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  14. Tackling is fun, and so is getting muddy. If the ground is a little bit wet, you can take comfort in your efforts by how muddy you got or did not get during the match.
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  15. There’s always a Moose of the Match, or Dick of the Day – which keeps everyone in check because no-one wants to be gifted with a dirty pint on the regular. It’s also fun to sing the down in 8 song – sometimes a bit of peer pressure to drink up can be a good laugh!

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Behaviour Change and The Monday Mentality

I first encountered what I call the Monday Mentality when I was engaging in dieting behaviour. I would design a diet plan that would always start on a Monday. If I designed the plan on a Thursday for example that gave me until Monday to eat, indulge and gorge on everything I wouldn’t be allowed from Monday onwards.  During the Bulimia days this would equate to days upon days of bingeing and purging. Monday would come, and this was a new start. Every Monday was a new me like the 1st of January, except Monday just kept on coming around every single week. This is 52 chances a year to start a new diet, exercise regime, habit, project, study, checking off the errands on that list as long as your arm and as old as your eldest son.

There is a fresh feeling about Monday. We start a new study week or work week or just a new week in general. Everything starts up again and it feels like a perpetual chance of new starts and the beginnings of new habits and lives. I used to delude myself into thinking that from next Monday everything would change. I would stop bingeing and finally exist on a minute amount of calories. I would finally lose weight. I finally stop purging.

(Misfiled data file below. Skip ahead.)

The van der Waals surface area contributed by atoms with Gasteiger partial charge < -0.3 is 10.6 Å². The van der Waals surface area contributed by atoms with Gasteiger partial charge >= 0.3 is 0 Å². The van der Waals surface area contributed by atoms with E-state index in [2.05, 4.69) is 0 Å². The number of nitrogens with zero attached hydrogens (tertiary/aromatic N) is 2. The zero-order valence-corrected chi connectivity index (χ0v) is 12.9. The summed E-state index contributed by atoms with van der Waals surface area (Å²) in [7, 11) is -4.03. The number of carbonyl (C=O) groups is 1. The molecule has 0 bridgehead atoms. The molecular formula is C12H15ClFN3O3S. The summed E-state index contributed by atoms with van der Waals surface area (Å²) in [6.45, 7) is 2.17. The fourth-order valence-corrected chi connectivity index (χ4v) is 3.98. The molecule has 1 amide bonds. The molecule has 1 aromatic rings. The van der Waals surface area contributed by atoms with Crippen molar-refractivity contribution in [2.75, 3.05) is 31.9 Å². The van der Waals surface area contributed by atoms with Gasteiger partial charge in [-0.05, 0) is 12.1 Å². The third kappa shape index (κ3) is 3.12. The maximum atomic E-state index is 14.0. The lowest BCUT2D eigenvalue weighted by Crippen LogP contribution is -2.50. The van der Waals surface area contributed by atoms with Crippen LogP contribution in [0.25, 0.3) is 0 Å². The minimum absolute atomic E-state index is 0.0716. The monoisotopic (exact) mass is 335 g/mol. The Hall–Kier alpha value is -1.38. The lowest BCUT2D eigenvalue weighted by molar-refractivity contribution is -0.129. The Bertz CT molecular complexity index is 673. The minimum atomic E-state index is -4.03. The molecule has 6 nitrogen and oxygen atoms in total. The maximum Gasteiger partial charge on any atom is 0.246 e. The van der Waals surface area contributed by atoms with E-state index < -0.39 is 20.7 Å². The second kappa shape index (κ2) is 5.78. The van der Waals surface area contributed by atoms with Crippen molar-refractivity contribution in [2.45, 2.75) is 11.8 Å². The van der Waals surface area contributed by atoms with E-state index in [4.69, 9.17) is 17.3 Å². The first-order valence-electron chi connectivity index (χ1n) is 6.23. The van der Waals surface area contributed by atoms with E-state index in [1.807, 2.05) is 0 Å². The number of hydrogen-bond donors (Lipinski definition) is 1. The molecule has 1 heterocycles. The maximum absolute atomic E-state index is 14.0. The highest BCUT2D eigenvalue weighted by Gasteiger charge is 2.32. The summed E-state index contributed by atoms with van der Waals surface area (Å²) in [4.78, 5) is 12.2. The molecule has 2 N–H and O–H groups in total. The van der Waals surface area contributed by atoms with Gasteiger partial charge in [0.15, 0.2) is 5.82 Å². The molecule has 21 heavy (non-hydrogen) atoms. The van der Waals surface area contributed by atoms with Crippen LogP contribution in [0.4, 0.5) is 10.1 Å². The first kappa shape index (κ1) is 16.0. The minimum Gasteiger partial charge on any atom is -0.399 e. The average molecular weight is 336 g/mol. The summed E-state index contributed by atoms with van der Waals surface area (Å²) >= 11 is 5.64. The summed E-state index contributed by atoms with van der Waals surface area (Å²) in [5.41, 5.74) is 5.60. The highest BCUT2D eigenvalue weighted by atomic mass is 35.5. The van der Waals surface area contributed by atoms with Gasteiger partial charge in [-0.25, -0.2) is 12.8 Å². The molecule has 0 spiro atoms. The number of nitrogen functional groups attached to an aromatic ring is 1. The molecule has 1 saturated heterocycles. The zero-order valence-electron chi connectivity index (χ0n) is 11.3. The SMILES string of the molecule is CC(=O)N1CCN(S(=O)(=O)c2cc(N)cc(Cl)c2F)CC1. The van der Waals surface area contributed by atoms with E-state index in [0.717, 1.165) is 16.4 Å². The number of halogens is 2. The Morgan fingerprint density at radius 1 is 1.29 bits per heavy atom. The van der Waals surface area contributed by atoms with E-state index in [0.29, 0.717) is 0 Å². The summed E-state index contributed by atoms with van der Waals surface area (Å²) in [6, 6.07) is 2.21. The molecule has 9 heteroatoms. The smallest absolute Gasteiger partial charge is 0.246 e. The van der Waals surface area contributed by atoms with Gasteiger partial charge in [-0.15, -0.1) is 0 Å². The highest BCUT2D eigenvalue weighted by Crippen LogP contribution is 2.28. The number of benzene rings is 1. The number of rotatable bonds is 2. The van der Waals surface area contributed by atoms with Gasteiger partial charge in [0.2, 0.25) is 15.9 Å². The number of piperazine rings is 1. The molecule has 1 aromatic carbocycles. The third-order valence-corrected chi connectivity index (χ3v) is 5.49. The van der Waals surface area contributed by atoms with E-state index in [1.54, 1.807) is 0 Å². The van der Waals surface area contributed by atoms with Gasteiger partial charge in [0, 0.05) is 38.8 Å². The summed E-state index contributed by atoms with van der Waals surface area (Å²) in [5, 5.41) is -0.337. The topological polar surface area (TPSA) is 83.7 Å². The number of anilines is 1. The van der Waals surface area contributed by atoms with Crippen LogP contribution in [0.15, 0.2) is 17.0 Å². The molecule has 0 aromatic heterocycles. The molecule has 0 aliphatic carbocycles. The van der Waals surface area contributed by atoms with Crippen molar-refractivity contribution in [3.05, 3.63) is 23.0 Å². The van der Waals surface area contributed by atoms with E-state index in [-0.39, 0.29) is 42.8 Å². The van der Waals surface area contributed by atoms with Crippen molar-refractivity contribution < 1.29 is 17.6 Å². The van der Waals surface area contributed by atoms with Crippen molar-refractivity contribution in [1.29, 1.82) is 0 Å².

The Monday Mentality creep into every avenue where we start goal setting. It usually trumps the ‘why not start today?’ and the ‘There no time like the present’ thinking because it is more enticing to continue with shitty habits for a few more days in favour of trading them in tomorrow, always tomorrow and of course, for every single day that we exist in this universe, no matter what happens, there will always be a tomorrow until our final day. Thank you universe. There is a great gift in tomorrow.

Today is shit? You’ve had a crap day from start to finish, have a sleep and there is always tomorrow where you get to start over on making a good day. Wait a few more days and give yourself time to sulk it out and start again on, you guessed it, Monday. There’s always a Monday just on the horizon. Even on a Tuesday or Wednesday there is always a Monday on the horizon so it is easy to get stuck in the Monday Mentality of, I’ll start on Monday.

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I got caught up in this thinking pattern during my first year studies at university earlier this year. I had a depressive episode which meant that most days were going not according to plan off the mark every week for a number of weeks. I would push myself really hard to change my behaviour and get to university on Monday. Tuesday would come and more often than not during my first year I wouldn’t make it. This for a good few weeks wrote off the rest of the week until the following Monday when I would get a ‘fresh start’ to try to improve my attendance, get off the ‘fitness to study’ radar, and ultimately get my shit together. Whilst working with the welfare officer at university she said, ‘why wait until Monday?’. I didn’t really have an answer other than, it felt more like a goal to start changing.